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Charter initiative would harm students, parents, employees page 2
Chartered-university initiative is likely to cause more harm than good

Date published: 1/4/2005


True, appropriations declined in absolute terms during the recessions of 1990–91 and 2001–02. But economic downturns hurt all institutions of higher education—public and private alike. To lambaste the state for reducing appropriations during a recession may feel good but displays a lack of sympathy for legislators who are constitutionally required to balance the budget.

These same legislators, meanwhile, reaffirmed their commitment to higher education in the 2004 legislative session. I will not mince words. To accuse Virginia of “molesting” its universities is to slander Democratic and Republican leaders who have created one of the nation’s most envied systems of public higher education and to provide ammunition to those who for ideological reasons would strip the state of its role of funding post-secondary education.

Although U.Va., which is the main driver of the charter movement and the main source of anti-state rhetoric, is no longer favored as it used to be, it continues to be reasonably well funded. A recent survey of 22 flagship state universities showed that U.Va. ranked 10th in the level of appropriations per in-state student. U.Va. is better funded on a per-student basis than other flagships such as Rutgers University, Indiana University, and the University of Texas.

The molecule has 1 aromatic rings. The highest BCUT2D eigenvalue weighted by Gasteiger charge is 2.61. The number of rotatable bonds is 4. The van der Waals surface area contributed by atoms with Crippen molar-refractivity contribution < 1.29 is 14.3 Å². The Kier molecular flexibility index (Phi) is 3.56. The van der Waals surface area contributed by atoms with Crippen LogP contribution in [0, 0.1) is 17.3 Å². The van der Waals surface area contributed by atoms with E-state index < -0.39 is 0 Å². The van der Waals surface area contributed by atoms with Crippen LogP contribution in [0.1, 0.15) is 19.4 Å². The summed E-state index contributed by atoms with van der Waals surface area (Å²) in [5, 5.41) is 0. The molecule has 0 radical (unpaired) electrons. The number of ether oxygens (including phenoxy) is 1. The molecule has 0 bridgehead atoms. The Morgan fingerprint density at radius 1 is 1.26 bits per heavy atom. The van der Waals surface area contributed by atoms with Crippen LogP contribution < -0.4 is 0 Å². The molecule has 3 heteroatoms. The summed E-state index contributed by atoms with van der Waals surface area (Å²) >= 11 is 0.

The main problem in Virginia is not lack of commitment to higher education but rather the volatility of appropriations. From 1994 to 2002, “Virginia ranked fourth in largest increases in general-fund support to higher education nationally,” according to the State Council of Higher Education for Virginia.

By the same token, the reduction in appropriations in 2002–03 was greater in Virginia than in almost any other state.

Such volatility makes it difficult for university administrators to plan. A simple solution to this problem: Create a rainy-day fund for higher education.

According to the SCHEV, had state universities deposited 1 percent of tuition revenue in such a fund beginning in 1992, there would have been enough savings to cover the state budget cutbacks of 2002. In other words, prudent planning by the universities can smooth out the cyclical fluctuations in state support.

Funding problem? Of course.

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